If YES in step S13, the system controller 14 determines whether the integration time is a minimum integration time (S14). At this time, if NO in step S14, the accumulated integration time is reset (S15), and a new integration time is set again (S16). However, if YES in step S14, the system controller 14 determines whether the iris is a minimum iris (S17). If NO in step S17, stopping down control is performed (S18), and the accumulated integration time is reset (S19). However, if YES in step S17, high luminance warming is performed (S20).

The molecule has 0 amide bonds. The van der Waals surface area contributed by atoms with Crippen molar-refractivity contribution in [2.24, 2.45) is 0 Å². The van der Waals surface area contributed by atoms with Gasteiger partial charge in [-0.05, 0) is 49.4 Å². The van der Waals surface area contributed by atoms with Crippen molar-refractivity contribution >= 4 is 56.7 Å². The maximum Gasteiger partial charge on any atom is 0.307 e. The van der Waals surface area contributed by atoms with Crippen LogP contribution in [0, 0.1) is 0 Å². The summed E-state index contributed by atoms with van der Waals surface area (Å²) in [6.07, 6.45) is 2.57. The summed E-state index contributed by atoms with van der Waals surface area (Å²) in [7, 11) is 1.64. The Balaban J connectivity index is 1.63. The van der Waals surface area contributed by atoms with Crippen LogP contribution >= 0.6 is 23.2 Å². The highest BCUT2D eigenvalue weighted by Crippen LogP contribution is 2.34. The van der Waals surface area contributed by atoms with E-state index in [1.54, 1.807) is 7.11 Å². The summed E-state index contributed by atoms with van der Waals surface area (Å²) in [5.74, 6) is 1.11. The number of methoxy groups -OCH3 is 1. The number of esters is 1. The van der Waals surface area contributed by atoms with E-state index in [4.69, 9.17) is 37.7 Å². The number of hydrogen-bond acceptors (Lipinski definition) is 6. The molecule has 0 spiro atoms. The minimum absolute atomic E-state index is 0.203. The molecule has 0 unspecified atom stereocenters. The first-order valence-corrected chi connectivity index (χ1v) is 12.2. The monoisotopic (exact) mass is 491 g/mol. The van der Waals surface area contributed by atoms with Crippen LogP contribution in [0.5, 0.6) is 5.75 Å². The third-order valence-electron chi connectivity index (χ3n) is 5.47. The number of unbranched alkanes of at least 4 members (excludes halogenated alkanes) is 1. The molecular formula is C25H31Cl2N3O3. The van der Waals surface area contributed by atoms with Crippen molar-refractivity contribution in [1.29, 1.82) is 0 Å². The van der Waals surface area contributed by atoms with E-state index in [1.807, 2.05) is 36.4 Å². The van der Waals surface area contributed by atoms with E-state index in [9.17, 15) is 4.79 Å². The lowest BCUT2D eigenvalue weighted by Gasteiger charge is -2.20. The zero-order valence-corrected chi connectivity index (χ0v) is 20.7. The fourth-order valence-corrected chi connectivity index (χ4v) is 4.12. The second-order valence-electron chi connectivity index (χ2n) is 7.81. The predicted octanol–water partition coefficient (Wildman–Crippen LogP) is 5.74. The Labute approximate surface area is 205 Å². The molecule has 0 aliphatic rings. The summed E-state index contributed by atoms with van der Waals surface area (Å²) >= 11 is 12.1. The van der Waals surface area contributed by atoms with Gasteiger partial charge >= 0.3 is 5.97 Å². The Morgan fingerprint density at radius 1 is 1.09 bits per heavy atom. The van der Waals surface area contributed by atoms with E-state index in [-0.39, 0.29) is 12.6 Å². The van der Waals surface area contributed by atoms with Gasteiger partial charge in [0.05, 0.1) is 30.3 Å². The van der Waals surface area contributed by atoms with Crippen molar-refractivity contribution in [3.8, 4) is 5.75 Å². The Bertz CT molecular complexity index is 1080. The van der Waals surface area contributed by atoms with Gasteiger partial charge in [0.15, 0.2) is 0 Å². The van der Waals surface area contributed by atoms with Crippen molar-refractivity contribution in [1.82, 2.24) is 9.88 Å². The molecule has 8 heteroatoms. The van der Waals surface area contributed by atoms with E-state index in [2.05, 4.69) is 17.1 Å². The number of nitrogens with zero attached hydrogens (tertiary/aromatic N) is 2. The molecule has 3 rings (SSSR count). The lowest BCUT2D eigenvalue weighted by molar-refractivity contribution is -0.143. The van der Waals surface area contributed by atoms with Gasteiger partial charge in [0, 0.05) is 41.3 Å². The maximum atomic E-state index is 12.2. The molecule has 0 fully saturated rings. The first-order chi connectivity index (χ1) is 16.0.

In steps S13 and S21, when the quantity of light is determined to be neither too much quantity of light nor too little quantity of light, the quantity of light is regarded as an appropriate quantity of light. An object luminance is calculated in accordance with the corresponding iris value of the optical system, the corresponding integration time, and sensitivity data of the image pickup element 3 which is input in advance. A combination of an iris value and an integration time (exposure time in the image pickup mode) which are predetermined in correspondence with the calculated object luminance is stored for a future photographic operation (S28). If the quantity of light is determined in step S13 not to be too much quantity of light and is determined in step S21 to be too little quantity of light, the system controller 14 determines whether the iris is open (S22). If NO in step S22, the system controller 14 opens the iris to increase the quantity of light (S23). The old integration time is converted to a value corresponding to a new iris value (S24). When the iris is determined to be fully open and the iris cannot be further opened, the system controller 14 determines whether the integration time is a maximum integration time (S34) and sets again to increase the integration time (S26). When the iris is open and integration is performed by the time corresponding to the maximum integration time in the exposure mode, a warning representing that this condition falls outside the maximum photographic range of this image pickup apparatus is performed, that is, low luminance warning is performed (S27).